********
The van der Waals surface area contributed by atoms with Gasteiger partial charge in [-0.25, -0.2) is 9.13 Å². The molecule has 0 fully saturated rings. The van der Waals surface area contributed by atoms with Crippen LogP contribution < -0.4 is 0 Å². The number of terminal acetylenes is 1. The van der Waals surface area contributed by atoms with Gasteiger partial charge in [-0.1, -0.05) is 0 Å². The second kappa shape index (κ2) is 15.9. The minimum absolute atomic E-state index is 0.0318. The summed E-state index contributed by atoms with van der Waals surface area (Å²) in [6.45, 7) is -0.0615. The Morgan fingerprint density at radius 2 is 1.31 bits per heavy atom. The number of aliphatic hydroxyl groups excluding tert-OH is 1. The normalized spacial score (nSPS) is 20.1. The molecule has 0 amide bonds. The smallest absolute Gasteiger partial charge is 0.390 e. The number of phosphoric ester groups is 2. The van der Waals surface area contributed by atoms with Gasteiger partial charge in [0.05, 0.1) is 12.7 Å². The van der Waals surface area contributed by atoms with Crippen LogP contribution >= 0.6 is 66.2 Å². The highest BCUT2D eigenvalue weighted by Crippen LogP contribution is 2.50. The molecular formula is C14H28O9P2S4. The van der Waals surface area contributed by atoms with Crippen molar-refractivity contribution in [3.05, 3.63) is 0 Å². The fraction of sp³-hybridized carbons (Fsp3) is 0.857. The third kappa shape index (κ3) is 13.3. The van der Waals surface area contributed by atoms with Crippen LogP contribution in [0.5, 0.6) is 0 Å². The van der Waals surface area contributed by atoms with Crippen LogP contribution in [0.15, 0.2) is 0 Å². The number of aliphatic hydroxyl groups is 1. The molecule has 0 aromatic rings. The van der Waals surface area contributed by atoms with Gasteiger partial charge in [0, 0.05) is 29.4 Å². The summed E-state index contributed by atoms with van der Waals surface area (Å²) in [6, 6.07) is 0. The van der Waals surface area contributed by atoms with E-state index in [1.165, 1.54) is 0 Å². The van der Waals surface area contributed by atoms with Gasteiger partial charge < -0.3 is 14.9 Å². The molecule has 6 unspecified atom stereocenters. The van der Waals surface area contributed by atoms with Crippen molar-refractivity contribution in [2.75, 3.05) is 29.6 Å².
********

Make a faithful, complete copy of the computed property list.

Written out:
The van der Waals surface area contributed by atoms with Gasteiger partial charge in [-0.25, -0.2) is 9.13 Å². The molecule has 0 fully saturated rings. The van der Waals surface area contributed by atoms with Crippen LogP contribution < -0.4 is 0 Å². The number of terminal acetylenes is 1. The van der Waals surface area contributed by atoms with Gasteiger partial charge in [-0.1, -0.05) is 0 Å². The second kappa shape index (κ2) is 15.9. The minimum absolute atomic E-state index is 0.0318. The summed E-state index contributed by atoms with van der Waals surface area (Å²) in [6.45, 7) is -0.0615. The Morgan fingerprint density at radius 2 is 1.31 bits per heavy atom. The number of aliphatic hydroxyl groups excluding tert-OH is 1. The normalized spacial score (nSPS) is 20.1. The molecule has 0 amide bonds. The smallest absolute Gasteiger partial charge is 0.390 e. The number of phosphoric ester groups is 2. The van der Waals surface area contributed by atoms with Gasteiger partial charge in [0.05, 0.1) is 12.7 Å². The van der Waals surface area contributed by atoms with Crippen LogP contribution >= 0.6 is 66.2 Å². The highest BCUT2D eigenvalue weighted by Crippen LogP contribution is 2.50. The molecular formula is C14H28O9P2S4. The van der Waals surface area contributed by atoms with Crippen molar-refractivity contribution in [3.05, 3.63) is 0 Å². The fraction of sp³-hybridized carbons (Fsp3) is 0.857. The third kappa shape index (κ3) is 13.3. The van der Waals surface area contributed by atoms with Crippen LogP contribution in [0.5, 0.6) is 0 Å². The van der Waals surface area contributed by atoms with Crippen LogP contribution in [0.15, 0.2) is 0 Å². The number of aliphatic hydroxyl groups is 1. The molecule has 0 aromatic rings. The van der Waals surface area contributed by atoms with Gasteiger partial charge in [0, 0.05) is 29.4 Å². The summed E-state index contributed by atoms with van der Waals surface area (Å²) in [6, 6.07) is 0. The van der Waals surface area contributed by atoms with E-state index in [1.165, 1.54) is 0 Å². The van der Waals surface area contributed by atoms with Gasteiger partial charge < -0.3 is 14.9 Å². The molecule has 6 unspecified atom stereocenters. The van der Waals surface area contributed by atoms with Crippen molar-refractivity contribution in [2.75, 3.05) is 29.6 Å².